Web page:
Teenagers lurking on dark streets dressed as sinister clowns in Israeli towns, in scenes reminiscent of the the killer clown craze which swept the United States last year, have been rounded up for causing panic among local residents.

Action by the security forces came following a spate of reports in recent days of clowns taking up positions in public spaces in a bid to scare people living nearby, the Times Of Israel reported.

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In Tel Aviv’s Holon suburb, police detained two teenagers, aged 14 and and 16-years-old for wearing clown masks and frightening passers by in a public park. Police said Monday that a hammer was found in the possession of one of the minors, although this appears to have been used as a prop, rather than intended for use as a weapon.

The pair were later released after confessing to police and apologizing.

Two other teenagers, two 14-year-olds from Kiryat Gat, were arrested in a separate incident. They told police they had been “clowning around” after they were caught menacing locals. Again, the pair were brought to the attention of police after they received complaints about two individuals dressed as clowns scaring people in a park.

Israel’s Channel 2 Reported residents Ashdod, Ofakim and Dimona in southern Israel had also seen similar cases, all of which had taken place at night. One witness told the channel’s news program he nearly shot one of the pranksters.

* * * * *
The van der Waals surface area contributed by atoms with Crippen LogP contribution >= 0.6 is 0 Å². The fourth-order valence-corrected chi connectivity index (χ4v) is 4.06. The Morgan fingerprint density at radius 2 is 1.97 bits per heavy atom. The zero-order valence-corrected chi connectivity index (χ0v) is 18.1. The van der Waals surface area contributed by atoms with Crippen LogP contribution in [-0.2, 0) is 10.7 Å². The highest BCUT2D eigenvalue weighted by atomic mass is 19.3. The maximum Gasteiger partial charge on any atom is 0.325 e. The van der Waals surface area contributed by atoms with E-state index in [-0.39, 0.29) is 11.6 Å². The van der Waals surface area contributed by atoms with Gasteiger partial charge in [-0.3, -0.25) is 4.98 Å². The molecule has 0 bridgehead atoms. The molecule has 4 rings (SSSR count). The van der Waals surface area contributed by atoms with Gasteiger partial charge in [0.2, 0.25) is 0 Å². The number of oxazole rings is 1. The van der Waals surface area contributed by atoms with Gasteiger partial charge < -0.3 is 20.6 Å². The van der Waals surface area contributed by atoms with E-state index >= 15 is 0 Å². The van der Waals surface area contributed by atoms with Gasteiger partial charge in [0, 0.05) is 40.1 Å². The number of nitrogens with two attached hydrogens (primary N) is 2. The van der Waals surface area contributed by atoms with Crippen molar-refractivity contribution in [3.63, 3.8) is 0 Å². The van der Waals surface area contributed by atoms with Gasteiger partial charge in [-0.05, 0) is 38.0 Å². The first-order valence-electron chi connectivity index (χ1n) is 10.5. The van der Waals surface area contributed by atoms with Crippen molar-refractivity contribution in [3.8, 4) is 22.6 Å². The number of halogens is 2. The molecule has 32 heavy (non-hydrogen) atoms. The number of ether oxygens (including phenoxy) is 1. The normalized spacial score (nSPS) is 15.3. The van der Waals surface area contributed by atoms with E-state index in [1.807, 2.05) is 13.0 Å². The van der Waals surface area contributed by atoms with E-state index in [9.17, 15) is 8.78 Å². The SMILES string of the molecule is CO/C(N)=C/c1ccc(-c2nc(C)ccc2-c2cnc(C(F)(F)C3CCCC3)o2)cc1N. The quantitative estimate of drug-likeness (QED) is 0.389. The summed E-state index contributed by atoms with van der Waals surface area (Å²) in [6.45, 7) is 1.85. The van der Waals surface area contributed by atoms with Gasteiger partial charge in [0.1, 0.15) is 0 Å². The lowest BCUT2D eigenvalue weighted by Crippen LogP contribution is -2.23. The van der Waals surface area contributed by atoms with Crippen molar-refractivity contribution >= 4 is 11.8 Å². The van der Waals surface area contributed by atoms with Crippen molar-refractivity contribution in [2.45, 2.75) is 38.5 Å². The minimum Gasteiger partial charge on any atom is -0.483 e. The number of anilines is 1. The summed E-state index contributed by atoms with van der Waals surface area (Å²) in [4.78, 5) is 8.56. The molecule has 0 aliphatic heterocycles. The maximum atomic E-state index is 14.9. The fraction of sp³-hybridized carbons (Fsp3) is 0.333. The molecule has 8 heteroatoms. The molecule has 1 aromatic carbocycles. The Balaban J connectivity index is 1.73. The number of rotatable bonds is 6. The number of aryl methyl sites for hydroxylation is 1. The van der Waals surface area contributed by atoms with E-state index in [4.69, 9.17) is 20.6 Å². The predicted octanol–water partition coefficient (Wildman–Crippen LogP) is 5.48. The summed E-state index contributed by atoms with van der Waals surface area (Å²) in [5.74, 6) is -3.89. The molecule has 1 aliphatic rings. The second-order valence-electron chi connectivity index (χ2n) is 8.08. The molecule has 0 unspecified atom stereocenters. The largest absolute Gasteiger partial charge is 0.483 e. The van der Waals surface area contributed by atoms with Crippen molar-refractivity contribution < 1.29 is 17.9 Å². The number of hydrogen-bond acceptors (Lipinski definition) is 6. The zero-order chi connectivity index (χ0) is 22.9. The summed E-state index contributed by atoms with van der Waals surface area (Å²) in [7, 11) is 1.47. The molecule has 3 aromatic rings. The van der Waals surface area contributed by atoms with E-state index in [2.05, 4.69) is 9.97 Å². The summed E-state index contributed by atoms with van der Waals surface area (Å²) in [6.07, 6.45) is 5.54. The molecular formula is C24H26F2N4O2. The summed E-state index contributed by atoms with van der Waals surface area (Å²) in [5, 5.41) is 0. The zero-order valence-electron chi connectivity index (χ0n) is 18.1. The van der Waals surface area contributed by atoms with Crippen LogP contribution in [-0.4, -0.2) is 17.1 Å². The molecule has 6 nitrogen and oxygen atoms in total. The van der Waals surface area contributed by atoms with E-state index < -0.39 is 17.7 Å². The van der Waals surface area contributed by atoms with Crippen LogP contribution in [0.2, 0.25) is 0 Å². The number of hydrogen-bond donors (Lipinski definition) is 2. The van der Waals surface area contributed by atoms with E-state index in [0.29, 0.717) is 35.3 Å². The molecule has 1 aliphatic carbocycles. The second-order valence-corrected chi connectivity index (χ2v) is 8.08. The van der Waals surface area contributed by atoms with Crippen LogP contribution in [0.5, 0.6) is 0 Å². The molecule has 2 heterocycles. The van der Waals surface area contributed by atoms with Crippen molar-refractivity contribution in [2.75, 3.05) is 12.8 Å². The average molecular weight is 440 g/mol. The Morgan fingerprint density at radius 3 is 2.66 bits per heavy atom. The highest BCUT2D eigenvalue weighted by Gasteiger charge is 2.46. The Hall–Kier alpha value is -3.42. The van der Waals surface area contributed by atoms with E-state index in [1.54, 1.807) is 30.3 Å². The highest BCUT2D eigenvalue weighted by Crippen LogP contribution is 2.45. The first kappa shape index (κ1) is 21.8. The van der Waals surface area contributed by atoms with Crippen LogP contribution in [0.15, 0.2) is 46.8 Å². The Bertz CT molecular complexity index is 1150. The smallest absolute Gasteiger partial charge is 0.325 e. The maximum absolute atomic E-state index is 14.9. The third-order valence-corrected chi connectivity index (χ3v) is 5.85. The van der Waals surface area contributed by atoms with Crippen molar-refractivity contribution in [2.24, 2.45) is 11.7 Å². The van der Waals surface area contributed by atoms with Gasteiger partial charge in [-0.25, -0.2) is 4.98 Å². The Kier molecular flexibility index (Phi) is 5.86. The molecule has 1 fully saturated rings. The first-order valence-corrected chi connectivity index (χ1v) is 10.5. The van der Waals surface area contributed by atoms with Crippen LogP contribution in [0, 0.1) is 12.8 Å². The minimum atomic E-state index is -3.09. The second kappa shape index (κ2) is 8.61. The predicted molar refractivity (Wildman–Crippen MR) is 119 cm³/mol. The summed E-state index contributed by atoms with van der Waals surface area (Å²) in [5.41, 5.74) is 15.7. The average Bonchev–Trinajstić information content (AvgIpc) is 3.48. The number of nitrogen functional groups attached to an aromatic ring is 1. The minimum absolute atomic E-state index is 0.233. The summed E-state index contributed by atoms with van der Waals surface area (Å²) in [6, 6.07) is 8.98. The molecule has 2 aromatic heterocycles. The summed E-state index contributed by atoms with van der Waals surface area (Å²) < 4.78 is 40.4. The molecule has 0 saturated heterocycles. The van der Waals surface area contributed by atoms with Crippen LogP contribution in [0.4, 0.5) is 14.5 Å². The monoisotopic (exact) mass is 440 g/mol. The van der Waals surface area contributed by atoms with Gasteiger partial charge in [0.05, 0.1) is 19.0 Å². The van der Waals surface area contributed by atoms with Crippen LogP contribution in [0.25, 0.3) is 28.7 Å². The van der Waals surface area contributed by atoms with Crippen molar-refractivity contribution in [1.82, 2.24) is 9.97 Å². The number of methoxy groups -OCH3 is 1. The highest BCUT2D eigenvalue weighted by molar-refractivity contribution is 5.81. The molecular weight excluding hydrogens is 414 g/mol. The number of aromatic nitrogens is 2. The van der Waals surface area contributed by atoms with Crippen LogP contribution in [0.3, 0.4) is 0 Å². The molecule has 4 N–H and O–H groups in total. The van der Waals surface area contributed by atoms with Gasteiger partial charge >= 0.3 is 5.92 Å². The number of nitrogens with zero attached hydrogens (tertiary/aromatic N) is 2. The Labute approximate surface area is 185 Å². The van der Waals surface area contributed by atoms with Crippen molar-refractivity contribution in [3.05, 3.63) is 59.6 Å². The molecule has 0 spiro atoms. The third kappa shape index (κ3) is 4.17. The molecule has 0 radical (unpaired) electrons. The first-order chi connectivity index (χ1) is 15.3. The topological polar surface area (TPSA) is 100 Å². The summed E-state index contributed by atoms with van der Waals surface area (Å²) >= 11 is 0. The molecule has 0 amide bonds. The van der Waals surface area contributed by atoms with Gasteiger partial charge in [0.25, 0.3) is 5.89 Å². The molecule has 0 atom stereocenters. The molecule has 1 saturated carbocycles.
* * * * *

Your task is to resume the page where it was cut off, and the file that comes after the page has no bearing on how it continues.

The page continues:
“I had a pistol, luckily I didn’t shoot him by mistake,” the Dimona resident said. “This is really not funny.”

“As I was walking down the street on my way home in the middle of the night, someone jumped behind me with a clown costume and yelled at me,” he explained. “Luckily I didn’t have a heart attack.”

Four more minors, aged between 10-11 were arrested in an undercover operation in response to the rise of the phenomenon in Dimona.

In October 2016 in the United States, and elsewhere across the globe, a trend for teenagers dressed as clowns and scaring people around Halloween made headlines.

There is also very populer game scary maze game for scary prank.

The Israeli media has also partly attributed the craze to the popularity of the recently released horror movie It, which features a clown called Pennywise. New IO Game

Besides being a game with an odd name, is the latest in a long line of new games to be added to the growing .io games list.

In this latest addition, you play as a settler in a world littered with other settlers. All of whom are looking to collect the same resources and inevitably fight for survival. To become the best you must reach the number one slot on the leaderboard. A pretty standard io game idea, but the execution is anything but standard.

You run around a virtual world that is covered in trees, bushes and rocks. All you have to do is collect; wood, food and rocks. Once you collect enough, you can start to build barriers that can be used to prevent players from passing through. Making them perfect for building up a fort and protecting resources, allowing you to harvest in peace. Well, relative peace. Players will try to attack your barriers, which can be destroyed if they are hit enough. You have to scare them away by defending your base.